If you give cash, you need to document it. Even small contributions need to be demonstrated by a bank record or a written communication from the charity with the date and amount. Incidentally, the I.R.S. does not equate a pledge with a donation. Contributions to individuals are never tax deductible.6

What if you gift appreciated securities? If you have owned them for more than a year, you will be in line to take a deduction for 100% of their fair market value, and avoid capital gains tax that would have resulted from simply selling the investment and donating the proceeds. The non-profit organization gets the full amount of the gift, and you can claim a deduction of up to 30% of your adjusted gross income.7

Does the value of your gift exceed $250? It may, and if you gift that amount or larger to a qualified charitable organization, the I.R.S. says you need to keep “a contemporaneous written acknowledgement” from the charity “indicating the amount of cash and a description of any property contributed.” You must also file Form 8283 when your total deduction for non-cash contributions or property exceeds $500 in a year.6

If you aren’t sure if an organization is eligible to receive charitable gifts, check it out at irs.gov/Charities-&-Non-Profits/Exempt-Organizations-Select-Check.

See if you can take a home office deduction. If your income is high and you find yourself in one of the upper tax brackets, look into this. You may be able to legitimately write off expenses linked to the portion of your home exclusively used to conduct your business. (The percentage of costs you may deduct depends on the percentage of your residence you devote to your business activities.) If you qualify for this tax break, part of your rent, insurance, utilities, and repairs may be deductible.8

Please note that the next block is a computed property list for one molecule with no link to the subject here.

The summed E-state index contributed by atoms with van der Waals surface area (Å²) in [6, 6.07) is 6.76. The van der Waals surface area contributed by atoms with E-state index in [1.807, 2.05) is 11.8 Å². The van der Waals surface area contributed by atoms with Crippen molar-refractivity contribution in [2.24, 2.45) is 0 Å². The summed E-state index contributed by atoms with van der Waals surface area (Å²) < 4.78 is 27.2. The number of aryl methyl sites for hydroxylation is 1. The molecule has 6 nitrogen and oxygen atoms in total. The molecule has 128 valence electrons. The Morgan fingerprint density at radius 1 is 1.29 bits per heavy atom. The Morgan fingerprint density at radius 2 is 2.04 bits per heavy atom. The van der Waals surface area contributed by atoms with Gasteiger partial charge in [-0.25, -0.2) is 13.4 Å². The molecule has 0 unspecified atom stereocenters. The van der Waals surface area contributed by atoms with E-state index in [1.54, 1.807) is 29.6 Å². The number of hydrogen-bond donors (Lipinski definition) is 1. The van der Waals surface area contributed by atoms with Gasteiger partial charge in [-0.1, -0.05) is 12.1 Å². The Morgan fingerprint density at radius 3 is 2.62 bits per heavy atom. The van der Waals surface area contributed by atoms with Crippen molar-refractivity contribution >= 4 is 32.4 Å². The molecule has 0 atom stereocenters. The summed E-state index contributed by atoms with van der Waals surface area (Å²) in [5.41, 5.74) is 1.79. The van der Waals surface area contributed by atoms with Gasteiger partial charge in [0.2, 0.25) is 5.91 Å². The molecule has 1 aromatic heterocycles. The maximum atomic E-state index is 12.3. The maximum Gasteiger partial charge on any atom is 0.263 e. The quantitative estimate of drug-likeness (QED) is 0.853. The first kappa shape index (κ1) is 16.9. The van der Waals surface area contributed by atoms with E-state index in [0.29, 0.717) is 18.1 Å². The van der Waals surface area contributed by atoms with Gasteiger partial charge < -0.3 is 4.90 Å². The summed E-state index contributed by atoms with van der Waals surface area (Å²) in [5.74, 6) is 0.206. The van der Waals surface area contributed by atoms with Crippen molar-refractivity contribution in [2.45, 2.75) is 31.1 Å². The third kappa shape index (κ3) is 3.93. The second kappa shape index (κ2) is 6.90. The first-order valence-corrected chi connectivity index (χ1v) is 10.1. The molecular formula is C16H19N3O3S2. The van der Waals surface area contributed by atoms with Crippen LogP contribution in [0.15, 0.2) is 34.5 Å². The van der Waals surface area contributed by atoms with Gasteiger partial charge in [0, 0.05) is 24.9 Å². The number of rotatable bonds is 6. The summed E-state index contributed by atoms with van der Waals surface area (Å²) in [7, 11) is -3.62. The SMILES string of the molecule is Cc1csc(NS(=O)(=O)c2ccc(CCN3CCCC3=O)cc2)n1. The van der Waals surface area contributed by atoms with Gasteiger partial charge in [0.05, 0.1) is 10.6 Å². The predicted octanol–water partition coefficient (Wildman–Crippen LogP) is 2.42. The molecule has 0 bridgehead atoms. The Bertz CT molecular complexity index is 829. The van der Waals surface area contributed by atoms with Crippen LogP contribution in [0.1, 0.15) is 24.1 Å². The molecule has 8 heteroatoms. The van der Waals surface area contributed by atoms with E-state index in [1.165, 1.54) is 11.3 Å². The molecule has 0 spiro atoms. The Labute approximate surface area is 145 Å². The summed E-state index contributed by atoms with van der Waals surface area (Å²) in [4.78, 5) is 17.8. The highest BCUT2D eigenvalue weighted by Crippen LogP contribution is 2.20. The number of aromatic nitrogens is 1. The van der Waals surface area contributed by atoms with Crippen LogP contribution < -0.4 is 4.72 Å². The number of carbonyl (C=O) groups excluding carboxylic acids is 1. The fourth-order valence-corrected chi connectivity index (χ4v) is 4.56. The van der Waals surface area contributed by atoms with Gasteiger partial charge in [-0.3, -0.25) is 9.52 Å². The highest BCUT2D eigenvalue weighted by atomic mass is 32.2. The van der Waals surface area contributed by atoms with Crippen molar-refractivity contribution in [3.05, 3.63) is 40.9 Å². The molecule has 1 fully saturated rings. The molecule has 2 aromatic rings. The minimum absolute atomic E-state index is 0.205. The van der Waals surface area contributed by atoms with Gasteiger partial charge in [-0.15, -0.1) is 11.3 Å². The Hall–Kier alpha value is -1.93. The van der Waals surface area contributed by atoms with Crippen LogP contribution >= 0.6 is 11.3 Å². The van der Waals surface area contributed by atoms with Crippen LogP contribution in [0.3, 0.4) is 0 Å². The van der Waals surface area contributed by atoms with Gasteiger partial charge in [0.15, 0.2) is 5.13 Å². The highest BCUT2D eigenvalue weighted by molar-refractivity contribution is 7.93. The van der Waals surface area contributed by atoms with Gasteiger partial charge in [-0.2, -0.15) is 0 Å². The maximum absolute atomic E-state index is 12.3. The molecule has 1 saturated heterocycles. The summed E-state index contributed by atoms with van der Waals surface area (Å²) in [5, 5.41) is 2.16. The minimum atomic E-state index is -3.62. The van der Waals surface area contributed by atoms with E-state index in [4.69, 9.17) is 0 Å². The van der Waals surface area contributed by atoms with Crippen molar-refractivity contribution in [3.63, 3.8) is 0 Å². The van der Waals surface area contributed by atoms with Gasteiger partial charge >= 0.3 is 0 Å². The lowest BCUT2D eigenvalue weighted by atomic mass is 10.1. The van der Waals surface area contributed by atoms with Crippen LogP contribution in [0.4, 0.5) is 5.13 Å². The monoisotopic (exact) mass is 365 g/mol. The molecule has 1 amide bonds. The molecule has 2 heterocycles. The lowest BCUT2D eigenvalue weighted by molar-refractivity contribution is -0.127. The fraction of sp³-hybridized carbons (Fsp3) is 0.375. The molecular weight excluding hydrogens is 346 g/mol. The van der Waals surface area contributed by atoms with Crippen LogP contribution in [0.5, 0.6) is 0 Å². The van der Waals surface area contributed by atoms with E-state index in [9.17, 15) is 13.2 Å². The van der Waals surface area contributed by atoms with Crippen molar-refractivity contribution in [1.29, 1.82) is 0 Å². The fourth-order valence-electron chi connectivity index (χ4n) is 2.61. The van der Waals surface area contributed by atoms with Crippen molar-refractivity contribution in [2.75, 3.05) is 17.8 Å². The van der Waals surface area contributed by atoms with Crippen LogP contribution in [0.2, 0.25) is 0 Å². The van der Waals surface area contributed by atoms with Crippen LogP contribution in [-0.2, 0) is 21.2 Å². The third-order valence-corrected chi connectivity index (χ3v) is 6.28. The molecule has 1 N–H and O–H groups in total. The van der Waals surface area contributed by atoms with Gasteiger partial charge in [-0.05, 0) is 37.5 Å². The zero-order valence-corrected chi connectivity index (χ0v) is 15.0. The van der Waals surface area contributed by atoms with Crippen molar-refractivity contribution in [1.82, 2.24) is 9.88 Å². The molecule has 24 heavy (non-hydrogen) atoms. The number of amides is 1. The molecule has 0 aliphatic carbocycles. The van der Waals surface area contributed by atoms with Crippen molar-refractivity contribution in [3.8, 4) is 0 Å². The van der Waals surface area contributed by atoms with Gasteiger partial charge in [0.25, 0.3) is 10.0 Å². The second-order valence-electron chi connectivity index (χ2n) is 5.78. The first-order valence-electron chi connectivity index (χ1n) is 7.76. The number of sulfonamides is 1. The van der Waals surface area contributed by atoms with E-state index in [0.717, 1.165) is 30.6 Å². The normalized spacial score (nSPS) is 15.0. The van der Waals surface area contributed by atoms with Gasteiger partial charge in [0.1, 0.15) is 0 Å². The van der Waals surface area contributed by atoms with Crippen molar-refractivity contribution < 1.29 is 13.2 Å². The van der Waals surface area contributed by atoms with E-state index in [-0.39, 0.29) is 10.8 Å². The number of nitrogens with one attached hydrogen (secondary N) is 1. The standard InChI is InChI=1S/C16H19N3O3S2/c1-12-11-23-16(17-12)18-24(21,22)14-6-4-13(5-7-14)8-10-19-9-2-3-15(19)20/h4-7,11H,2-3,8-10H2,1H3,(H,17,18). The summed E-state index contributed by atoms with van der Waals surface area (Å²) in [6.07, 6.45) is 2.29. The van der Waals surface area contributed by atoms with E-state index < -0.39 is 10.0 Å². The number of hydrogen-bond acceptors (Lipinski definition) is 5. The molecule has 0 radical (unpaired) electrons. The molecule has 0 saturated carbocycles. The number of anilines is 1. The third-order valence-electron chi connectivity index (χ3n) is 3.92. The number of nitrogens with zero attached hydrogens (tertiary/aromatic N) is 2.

Open an HSA. If you are enrolled in a high-deductible health plan, you may set up and fund a Health Savings Account in 2018. You can make fully tax-deductible HSA contributions of up to $3,450 (singles) or $6,900 (families); catch-up contributions of up to $1,000 are permitted for those 55 or older. HSA assets grow tax deferred, and withdrawals from these accounts are tax free if used to pay for qualified health care expenses.1

Practice tax-loss harvesting. By selling underperforming stocks in your portfolio, you could record at least $3,000 in capital losses. In fact, you may use this tactic to offset all of your total capital gains for a given tax year. Losses that exceed the $3,000 yearly limit may be rolled over into 2019 (and future tax years) to offset ordinary income or capital gains again.3    

Pay attention to asset location. Tax-efficient asset location is an ignored fundamental of investing. Broadly speaking, your least tax-efficient securities should go in pre-tax accounts, and your most tax-efficient securities should be held in taxable accounts.